|Home > Tax Articles > Business Tax > Cleansing of Potential Development Land using Holdover Reliefs|
|Cleansing of Potential Development Land using Holdover Reliefs|
Julie Butler FCA of Butler and Co outlines a possible action plan involving potential development land which has been used for agricultural purposes.
With more development potential now presenting itself for agricultural land, serious tax planning will be needed and the £5million limit for Entrepreneurs’ Relief will be looked to.
The Problems with Entrepreneurs' Relief and Rollover Relief
The criteria for Entrepreneurs’ Relief are fairly onerous: there are restrictions if property is let; there cannot be a mere asset disposal but it must be the whole or part of a business and therefore it is possible that land owners will turn to Rollover Relief as an alternative to Entrepreneurs’ Relief. However, Rollover Relief can also be problematic in many cases in that it is similarly restricted as regards mixed use or partial use, or where there has been non-business use for a while. It can also be difficult to find enough property that meet these criteria. However, perhaps the twist in the tax planning tail relates to the availability of CGT Holdover Relief.
Holdover Relief is limited to a transfer at undervalue, normally to a family member. In looking at whether it is eligible agricultural property which is being transferred, guidance is given in IHTA 1984 s 115(2): [by virtue of TCGA 1992 s 165 (5) and Sch 7, assets qualifying for Agricultural Property Relief are also eligible for CGT Holdover Relief - Gifts of Business Assets]:
“agricultural land or pasture... ...includes woodland and any building used in connection with the intensive rearing of livestock or fish if the woodland or building is occupied with agricultural land or pasture and the occupation is ancillary to that of the agricultural land or pasture; and also includes such cottages, farm buildings and farmhouses, together with the land occupied with them, as are of a character appropriate to the property”.
Therefore, in order for potential development land that has been used for agriculture to be passed down to the next generation, it simply has to comply with the Holdover Relief provision of being eligible agricultural property, having being used for an agricultural purpose and being occupied in the correct "way". However, it does not have to meet the stringent requirements of, say, Rollover Relief where there are restrictions for, as already mentioned, partial business use of assets, i.e., where the land that is part of the Rollover Relief claim contains areas that qualify for business use and areas not used for the purpose of the trade. Guidance in relation to Rollover Relief is found in TCGA 1992 s 152(6) where for the period of ownership, or any substantial part of the period, part of a building, structure or area is not used for the purpose of the trade. Where there is mixed business and non-business use of development land for rollover relief, there is restriction and this is covered in TCGA 1992 s 152(7). This deals with the situation where at some stage within the ownership period there is no qualifying use whatsoever.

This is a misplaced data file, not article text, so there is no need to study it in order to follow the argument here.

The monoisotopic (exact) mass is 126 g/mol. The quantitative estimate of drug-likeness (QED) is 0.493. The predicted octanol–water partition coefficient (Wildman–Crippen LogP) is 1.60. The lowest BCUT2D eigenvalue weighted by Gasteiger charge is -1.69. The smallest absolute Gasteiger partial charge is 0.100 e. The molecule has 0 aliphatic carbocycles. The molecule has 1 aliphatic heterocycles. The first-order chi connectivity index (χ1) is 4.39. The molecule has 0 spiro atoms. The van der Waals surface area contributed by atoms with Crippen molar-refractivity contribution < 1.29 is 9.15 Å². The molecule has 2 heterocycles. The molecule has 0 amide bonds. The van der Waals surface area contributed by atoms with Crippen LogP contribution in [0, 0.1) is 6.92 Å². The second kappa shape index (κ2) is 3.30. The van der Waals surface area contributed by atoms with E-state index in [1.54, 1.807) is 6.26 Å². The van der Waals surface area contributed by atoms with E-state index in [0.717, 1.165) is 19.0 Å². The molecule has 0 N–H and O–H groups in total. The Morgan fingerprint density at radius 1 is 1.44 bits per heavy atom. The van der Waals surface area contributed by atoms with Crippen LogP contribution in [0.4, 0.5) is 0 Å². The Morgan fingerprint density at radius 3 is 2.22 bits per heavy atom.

The period of ownership cannot commence earlier than 31 March 1982. It is generally accepted that the apportionment of costs and disposal proceeds will be undertaken on a just and reasonable basis for this mixed business use, i.e., between business use and non-business use.
With the onerous provisions of Rollover Relief and Entrepreneurs’ Relief there may be a temptation with potential development land, to pass it down to the next generation using the holdover provisions for agricultural property and effectively starting again with a clean slate, i.e., circumventing prior periods when the land was let, periods when it was used for private purposes, etc. In the hands of the next generation one can ensure that there is the required period of only one year's business use: then Entrepreneurs’ Relief and the attractive 10% rate of Capital Gains Tax can be available. When this is compared to the much more onerous 28% 'standard' Capital Gains Tax rate, this is very attractive.
This could, for example, apply where some land has become available for development that was part of a main farm. It could be transferred to the next generation at a time when it would not immediately qualify for Entrepreneurs’ Relief, for example it had been let up to the time of transfer. Under, say, a farm business tenancy the tenant could be given notice so that the property was clear, transferred at the end of the tenancy to new ownership so that it qualified for Entrepreneurs’ Relief as to the entirety of the business then conducted on the land, and subsequently be disposed of after the one year qualifying period.